Facing an outcry from businesses, the Obama administration is delaying a key part of the new health care law for an additional year, to 2015 — a stunning move that officials said gives them a chance to work out kinks over how to administer the so-called employer mandate.
In statements Tuesday evening, White House adviser Valerie Jarrett and Mark J. Mazur, assistant secretary for tax policy at the Treasury, said the goal was to give businesses more time to comply with the rules, though opponents said it was an acknowledgment of a looming disaster.
The delay is to the mandate requiring businesses with more than 50 workers to offer insurance to all full-time employees, or else pay a fine of $2,000 per worker. Business lobbied heavily against it, and now it will not go into effect until after the 2014 midterm elections.
"We have listened to your feedback. And we are taking action," Mr. Mazur said.
The individual mandate, which applies to those who are self-employed or whose companies don't offer insurance, is still in effect as of 2014, as are the state-by-state insurance markets, or "exchanges," which are to be operating as of Oct. 1 and will allow small businesses and individuals without employer-based insurance to shop for health coverage with the help of government subsidies.
The health law was President Obama's signature domestic achievement, powered through Congress on the strength of Democratic votes. Its core provisions have been upheld by the Supreme Court, but that has done little to erase the political battle over the law, which remains unpopular with voters.
Tuesday's delay comes as critics in both parties have warned of a looming "train wreck" in implementing the law, and as government auditors have found the administration lagging in meeting deadlines and goals.
Republicans said the move adds fuel to their calls for the entire law to be repealed.
"This announcement means even the Obama administration knows the 'train wreck' will only get worse," said House Speaker John A. Boehner. "I hope the administration recognizes the need to release American families from the mandates of this law as well."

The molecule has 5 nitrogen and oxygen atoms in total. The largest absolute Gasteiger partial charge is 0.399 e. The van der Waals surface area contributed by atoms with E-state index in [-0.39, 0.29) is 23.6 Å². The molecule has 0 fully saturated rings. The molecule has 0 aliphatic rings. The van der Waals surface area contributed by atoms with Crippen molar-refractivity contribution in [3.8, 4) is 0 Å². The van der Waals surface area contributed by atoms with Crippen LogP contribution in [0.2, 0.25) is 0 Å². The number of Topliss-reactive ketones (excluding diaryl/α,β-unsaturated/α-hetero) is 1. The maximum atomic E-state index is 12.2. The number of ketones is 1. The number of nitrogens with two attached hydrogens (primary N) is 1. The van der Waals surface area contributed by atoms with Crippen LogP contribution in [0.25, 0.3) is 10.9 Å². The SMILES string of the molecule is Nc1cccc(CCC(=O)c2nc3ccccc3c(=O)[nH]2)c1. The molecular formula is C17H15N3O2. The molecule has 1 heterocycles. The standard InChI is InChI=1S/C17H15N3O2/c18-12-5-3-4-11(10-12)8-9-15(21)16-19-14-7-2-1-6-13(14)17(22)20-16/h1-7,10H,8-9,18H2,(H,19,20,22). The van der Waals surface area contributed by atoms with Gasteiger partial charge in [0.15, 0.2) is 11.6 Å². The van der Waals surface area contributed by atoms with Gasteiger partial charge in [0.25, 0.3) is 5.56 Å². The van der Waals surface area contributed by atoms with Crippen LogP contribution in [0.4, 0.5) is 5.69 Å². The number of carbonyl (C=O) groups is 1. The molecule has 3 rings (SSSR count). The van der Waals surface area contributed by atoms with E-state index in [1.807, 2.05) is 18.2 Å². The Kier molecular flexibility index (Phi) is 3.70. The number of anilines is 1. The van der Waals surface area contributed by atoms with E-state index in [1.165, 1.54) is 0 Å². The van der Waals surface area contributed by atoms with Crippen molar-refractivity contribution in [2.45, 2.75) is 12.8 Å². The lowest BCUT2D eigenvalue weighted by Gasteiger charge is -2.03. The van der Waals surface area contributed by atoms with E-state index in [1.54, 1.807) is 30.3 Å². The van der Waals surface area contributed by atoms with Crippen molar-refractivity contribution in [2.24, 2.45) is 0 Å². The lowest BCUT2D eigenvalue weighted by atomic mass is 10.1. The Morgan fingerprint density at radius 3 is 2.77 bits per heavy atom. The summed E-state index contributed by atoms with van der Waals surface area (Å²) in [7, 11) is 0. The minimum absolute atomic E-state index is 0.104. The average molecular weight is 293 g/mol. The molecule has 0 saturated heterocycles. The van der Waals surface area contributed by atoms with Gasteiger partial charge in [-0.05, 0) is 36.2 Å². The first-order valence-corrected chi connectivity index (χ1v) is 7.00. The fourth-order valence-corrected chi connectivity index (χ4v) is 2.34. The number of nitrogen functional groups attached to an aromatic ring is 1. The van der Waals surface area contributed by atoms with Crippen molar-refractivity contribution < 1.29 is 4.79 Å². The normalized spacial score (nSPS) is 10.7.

Sen. John Barrasso, Wyoming Republican and a doctor, said the move was "a cynical political ploy to delay the coming train wreck associated with 'Obamacare' until after the 2014 elections."
Already the administration was facing reports from across the nation that businesses, and even local government agencies and schools, were cutting employees or limiting hours to avoid the mandate's thresholds.
Ms. Jarrett said the delay will give the administration more time to look into all of the information businesses will be asked to provide to prove they are in compliance. She said businesses have complained the reporting is a huge burden, and she said they will see if the process can be streamlined.
Late last week, the administration announced a delay in another part of the health care equation when it said religiously affiliated nonprofits have until the beginning of next year to comply with the mandate to provide coverage of contraceptives. The deadline had been Aug. 1.
The contraceptive mandate has proved to be among the more controversial parts of the law, and Tuesday a coalition of Christian groups demanded that the Obama administration exempt businesses with moral objections from having to comply with it.
"We're not going to back down on this question," said Russell D. Moore, president of the Southern Baptist Convention.
In a letter signed by dozens of religious representatives, including from the Catholic, Protestant and Mormon churches, the leaders said the matter goes beyond contraceptives and touches on fundamental conscience rights.
Dozens of businesses have sued to try to halt the Obama contraceptive policy. On Friday, the 10th U.S. Circuit Court of Appeals issued a temporary restraining order exempting Hobby Lobby Stores, a crafts company based in Oklahoma, from the mandate while its case winds its way through the courts.
But the lawsuits could take some time to reach final decisions. Mr. Moore said that means the battle over the mandate may shift to Congress.
The Obama administration has drawn up a three-tier policy that would exempt churches and other actual houses of worship from the requirement altogether; grant faith-based nonprofits an accommodation to divorce themselves from the mandate by not having to manage or pay for the contraceptives; and give for-profit entities no relief. All other businesses would have to provide regular coverage.
Challengers particularly object to having to cover contraceptives taken after sex, such as Plan B or Ella, which they say can sometimes act as an abortifacient by preventing implantation of a fertilized egg.
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